Firm outlines scenarios Canadian miners should prepare for
TORONTO, Sept. 17 /CNW/ - Cost containment tops the list as the risk that could pose the greatest challenge to the mining and metals sector this year, according to Ernst & Young's annual global risk ranking.
"Last year, capacity constraint issues - including a projected skilled labour shortage and infrastructure bottlenecks - dominated the sector's top 10 strategic risks, whereas this year's focus is on funding and cash flow," said Tom Whelan, leader of Ernst & Young's Canadian mining practice.
Industry consolidation remains the number-two-ranked risk this year. Lower asset prices and a thirst for alternative sources of capital have provided opportunities for investors with a long-term investment outlook to make strategic acquisitions. A new class of investor comprising Asian mining and metals companies has primarily been seizing these opportunities.
Access to capital replaced infrastructure access as the number three risk this year. While sovereign wealth funds, private equity, Islamic funds and Middle Eastern and Asian banks have all begun to emerge as new sources of financing for larger players, for hundreds of Canadian exploration companies, the taps have effectively been turned off.
From a Canadian perspective, Whelan cautions the country's significant gold sector. "Canadian gold companies have a partial hedge in that their product rises in price when a number of these risks increase," said Whelan. "Despite this partial hedge, it's equally important that the Canadian gold sector follow a strategic risk management process, including ensuring the unique characteristics of their product are fully considered and debated within their organization."
A previous Ernst & Young report released earlier in the year revealed that 90% of mining and metals companies are placing a renewed emphasis on improving risk management.
"It's clear that the financial crisis has created some new risks that threaten the near-term survival of a number of mining and metals companies," said Whelan. "At the same time, as we begin to see signs of recovery in commodity prices, it's clear that there are significant opportunities for well-capitalized companies to position for the upturn."
Here are Ernst & Young's top 10 risks for the mining and metals sector in 2009-10:
1. Mining and metals companies are left scrambling to achieve cost
containment following the remarkable drop in commodity prices, which
decimated companies' margins and, in some cases, wiped them out.
2. Industry consolidation remains a top risk this year, with a new class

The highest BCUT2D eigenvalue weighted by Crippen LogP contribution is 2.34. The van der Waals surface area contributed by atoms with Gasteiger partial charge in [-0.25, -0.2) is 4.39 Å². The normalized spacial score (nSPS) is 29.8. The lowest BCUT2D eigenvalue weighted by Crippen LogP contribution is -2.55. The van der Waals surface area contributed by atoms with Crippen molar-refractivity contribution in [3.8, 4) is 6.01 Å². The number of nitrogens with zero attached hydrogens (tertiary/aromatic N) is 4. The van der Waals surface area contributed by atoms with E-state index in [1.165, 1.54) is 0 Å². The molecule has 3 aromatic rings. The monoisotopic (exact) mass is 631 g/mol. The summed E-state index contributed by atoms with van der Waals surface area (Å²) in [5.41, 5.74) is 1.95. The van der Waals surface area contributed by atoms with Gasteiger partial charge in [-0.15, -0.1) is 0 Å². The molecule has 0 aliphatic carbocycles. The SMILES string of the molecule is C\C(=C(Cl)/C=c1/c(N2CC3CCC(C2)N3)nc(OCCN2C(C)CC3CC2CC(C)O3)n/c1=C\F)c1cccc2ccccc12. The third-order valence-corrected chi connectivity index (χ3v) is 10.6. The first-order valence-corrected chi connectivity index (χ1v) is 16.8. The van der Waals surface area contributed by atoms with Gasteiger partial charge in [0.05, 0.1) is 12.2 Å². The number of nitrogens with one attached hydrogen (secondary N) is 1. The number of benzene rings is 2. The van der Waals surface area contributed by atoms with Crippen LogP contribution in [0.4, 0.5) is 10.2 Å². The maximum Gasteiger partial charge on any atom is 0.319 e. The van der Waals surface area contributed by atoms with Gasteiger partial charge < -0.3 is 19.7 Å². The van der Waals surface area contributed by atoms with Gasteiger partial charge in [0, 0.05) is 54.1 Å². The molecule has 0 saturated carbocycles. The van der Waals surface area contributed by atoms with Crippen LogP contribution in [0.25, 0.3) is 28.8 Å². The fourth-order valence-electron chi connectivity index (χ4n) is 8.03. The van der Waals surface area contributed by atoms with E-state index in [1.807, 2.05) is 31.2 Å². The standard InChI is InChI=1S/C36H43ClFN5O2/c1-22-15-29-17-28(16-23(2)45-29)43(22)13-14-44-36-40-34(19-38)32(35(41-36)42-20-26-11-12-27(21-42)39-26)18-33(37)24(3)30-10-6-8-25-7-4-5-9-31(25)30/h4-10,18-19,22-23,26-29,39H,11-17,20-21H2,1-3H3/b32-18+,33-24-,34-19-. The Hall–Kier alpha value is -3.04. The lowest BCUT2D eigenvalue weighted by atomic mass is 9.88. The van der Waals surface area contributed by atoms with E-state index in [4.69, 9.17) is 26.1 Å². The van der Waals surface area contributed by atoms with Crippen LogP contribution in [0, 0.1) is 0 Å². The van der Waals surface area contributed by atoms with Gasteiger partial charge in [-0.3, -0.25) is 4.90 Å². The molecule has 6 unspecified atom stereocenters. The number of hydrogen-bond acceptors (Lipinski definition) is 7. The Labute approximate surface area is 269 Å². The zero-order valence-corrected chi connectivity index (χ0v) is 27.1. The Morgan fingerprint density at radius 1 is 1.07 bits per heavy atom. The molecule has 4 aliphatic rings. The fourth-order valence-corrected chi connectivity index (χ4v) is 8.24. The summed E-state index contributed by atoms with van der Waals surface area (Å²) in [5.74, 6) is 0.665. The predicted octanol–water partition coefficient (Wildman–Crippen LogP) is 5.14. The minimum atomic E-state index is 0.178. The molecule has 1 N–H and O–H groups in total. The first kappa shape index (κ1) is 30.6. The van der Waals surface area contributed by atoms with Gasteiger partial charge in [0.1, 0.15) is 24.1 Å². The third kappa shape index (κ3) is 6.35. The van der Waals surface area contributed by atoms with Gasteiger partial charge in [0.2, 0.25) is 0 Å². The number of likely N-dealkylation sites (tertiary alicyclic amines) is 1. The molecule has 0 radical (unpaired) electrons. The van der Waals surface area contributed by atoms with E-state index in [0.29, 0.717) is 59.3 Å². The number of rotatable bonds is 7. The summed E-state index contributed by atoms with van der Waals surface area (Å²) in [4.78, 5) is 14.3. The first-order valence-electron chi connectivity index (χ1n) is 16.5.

of acquirers emerging from the downturn - the miners from rapidly
3. The global credit squeeze and resulting recession has severely
limited access to capital and the ability to fund ongoing operations
and new projects.
4. There is great pressure on companies to reduce capital and operating
costs, making maintaining a social license to operate more difficult.
In particular, mine closures or staff reductions can have a negative
impact on a community's and government's perception of a mining
5. Climate change concerns are a major issue for the mining and metals
sector - a major user of energy and primary user of land. New
initiatives to combat climate change are being introduced, and
there's an escalating need for companies to respond to increased
regulation of emissions.
6. Despite a drop in demand resulting from the global financial crisis,
strong longer term fundamentals still make the possibility of a
skills shortage very real. An inadequate supply of skilled workers
could delay future project development and production.
7. Lack of infrastructure access is creating bottlenecks in getting
product to market in many countries. If global mining companies don't
push infrastructure development forward now, they may have trouble
capitalizing on the recovery when demand returns.
8. Mining and metals production is energy intensive and requires
reliable, sustainable and efficient energy supplies. Access to secure
energy is threatened by underinvestment in critical infrastructure
and is putting pressure on the reliability of existing supply.
9. Resource nationalism places a large cost burden on mining companies
and can influence the stay-or-go debate in times of depressed
10. Pipeline shrinkage deals with the fact that a lack of exploration
today will limit discoveries tomorrow and production in the years to
come. Despite the fact that exploration is the lifeblood of the
mining and metals sector, a general decline has been exacerbated by
the drought in risk capital.
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